Comparing the first tracks already added to Tidal at the end of 2019 and those that are currently new, it is noticeable that the sound quality has improved. This may be due to a further development of Sony’s binaural renderer on the one hand, and improved production workflows on the other.
BED – Joel Corry, RAYE, David Guetta / Lonely – Joel Corry
Space Oddity – David Bowie
Don’t Let Me Down – The Chainsmokers, Daya
New Years Concert 2020 – Vienna Philharmonics
Album: Voyager – Paul Epworth
A Crow Left of the Murder – Incubus
Walk This Way – Aerosmith
No One / Empire State of Mind (Live at TIDAL X Rock The Vote) – Alicia Keys
Toxic – Britney Spears
I Ain’t Goin’ Out Like That – Cypress Hill
Compared to 360 Reality Audio, Dolby Atmos Music has the advantage that attention is paid to loudness normalisation and thus no strong loudness jumps occur. A different HRTF (head-related transfer function) is also used for binauralisation. On the one hand, it should sound like in a good cinema or a large recording studio. But it should not colour the sound too much with spatiality.
Overall, Dolby Atmos test songs here sound more balanced and less high-mid-heavy. On the other hand, the low mids are often emphasised too much. Most Dolby Atmos mixes sound very similar to the stereo mix (e.g. Stitches – Shawn Mendes). They are a little louder and a little more spatial than stereo, but that’s often it.
The immersive and spatial envelopment could be mixed much better and more noticeably! The overall concept of many Dolby Atmos Music demo mixes can be described as “conservative”, usually adding little value compared to stereo.
Blinding Lights – The Weeknd
Shallow – Lady Gaga, Bradley Cooper
Imagine – John Lennon
Break My Heart Myself (feat. Travis Barker) – Bebe Rexha / Your Power – Billie Eilish
Clementine – Halsey
Born This Way – Lady Gaga
Call Me – Blondie
Welcome To The Jungle – Guns N’ Roses
Kryptonite – 3 Doors Down
Object-based technologies for the production of 3D music (such as Dolby Atmos Music or 360 Reality Audio) would offer a multitude of new possibilities: The use of a three-dimensional space, the feeling of envelopment, use of the height plane, personalisation at the end user etc.
Nevertheless, it can be said that both technologies currently fall far short of their potential, especially sonically.
360 Reality Audio songs are often creatively mixed, and make particular use of object panner in 3D space, but they often have a high-mid-range overall sound, given by the binaural renderer.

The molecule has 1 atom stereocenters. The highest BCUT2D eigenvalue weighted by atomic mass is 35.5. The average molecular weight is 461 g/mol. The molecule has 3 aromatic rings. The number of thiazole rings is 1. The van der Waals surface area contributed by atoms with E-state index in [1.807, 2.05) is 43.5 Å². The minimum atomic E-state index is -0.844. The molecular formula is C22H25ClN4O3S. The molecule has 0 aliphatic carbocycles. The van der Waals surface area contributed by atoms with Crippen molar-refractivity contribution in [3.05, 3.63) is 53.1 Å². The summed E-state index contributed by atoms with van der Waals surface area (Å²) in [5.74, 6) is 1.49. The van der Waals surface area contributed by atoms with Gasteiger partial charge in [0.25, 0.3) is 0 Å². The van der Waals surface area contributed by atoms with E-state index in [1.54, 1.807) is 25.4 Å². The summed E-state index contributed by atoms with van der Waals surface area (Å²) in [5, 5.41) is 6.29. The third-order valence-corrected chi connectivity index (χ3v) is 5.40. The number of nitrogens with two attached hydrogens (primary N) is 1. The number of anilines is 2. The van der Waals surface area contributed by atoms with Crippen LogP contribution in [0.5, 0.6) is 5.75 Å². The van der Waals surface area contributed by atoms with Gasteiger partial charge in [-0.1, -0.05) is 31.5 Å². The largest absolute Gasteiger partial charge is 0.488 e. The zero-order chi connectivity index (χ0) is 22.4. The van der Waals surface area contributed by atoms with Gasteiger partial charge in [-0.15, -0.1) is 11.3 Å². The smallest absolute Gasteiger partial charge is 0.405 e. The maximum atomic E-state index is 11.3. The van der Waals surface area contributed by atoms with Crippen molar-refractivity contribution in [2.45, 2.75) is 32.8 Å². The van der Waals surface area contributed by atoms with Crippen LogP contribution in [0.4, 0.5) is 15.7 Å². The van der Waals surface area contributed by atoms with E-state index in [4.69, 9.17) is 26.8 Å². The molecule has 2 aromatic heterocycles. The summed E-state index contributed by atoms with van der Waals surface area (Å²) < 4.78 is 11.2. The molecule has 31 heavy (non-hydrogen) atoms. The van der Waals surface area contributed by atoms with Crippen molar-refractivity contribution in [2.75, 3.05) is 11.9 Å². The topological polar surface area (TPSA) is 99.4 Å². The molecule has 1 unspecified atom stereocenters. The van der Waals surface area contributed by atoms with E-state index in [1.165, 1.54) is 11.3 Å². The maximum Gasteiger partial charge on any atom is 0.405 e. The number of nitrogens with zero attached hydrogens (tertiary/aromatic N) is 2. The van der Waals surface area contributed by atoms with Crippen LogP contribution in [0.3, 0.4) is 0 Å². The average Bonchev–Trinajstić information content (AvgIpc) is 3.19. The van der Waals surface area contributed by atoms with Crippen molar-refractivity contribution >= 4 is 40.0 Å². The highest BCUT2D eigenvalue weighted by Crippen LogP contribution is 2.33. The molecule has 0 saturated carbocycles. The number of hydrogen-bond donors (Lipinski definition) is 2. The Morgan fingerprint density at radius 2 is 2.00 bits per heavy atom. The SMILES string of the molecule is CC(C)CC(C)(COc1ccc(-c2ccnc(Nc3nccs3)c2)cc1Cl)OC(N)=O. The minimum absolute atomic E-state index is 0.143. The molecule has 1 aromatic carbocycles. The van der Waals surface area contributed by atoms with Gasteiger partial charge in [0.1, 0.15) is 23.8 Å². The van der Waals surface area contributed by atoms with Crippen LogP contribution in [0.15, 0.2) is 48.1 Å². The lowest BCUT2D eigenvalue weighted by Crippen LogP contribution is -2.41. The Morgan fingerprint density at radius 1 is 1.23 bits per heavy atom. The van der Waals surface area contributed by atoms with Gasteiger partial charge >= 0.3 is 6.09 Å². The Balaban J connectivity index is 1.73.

Dolby Atmos Music songs usually sound more balanced overall (with a tendency towards too strong mids), but they often hardly differ from the stereo mix and thus rarely offer added value.
The approach taken here can of course be questioned. So to compare these technologies only with the yardstick “which sounds better – stereo or 3D music mixes?” (apples to oranges). Binaural music, given its spatiality, lacks the “fat, close” sound that makes up stereo. Binaural music will certainly not replace stereo productions.
But still, for binaural songs not to just sound like something is missing, technologies such as Dolby Atmos Music or 360 Reality Audio must offer some added value over stereo. 3D music must at least sound “good in a different way”, so that there is an incentive to listen to these mixes ALSO.
To this end, the new possibilities, above all spatiality and immersion, should be exploited to a much greater extent. Stronger, however, does not mean “too strong” – an exciting example of this is the phenomenon 8D-Audio.
The continuous panning around the head that is present there does have a good externalisation. You forget the feeling of using headphones. But it uses the effect of room panning much too strongly and simplified. This does not create a lasting, pleasant listening experience.
If subjectively so, Dolby Atmos Music is to be classified ahead of 360 Reality Audio in terms of sound. The latter, however, is more courageous in its use of the new production possibilities. So it remains exciting to see how and whether both technologies will develop sonically in the coming months. We will of course report about it here
Do you have other examples of good and bad 3D music titles? Feel free to send them to me and I can add to the list.Send me your examples!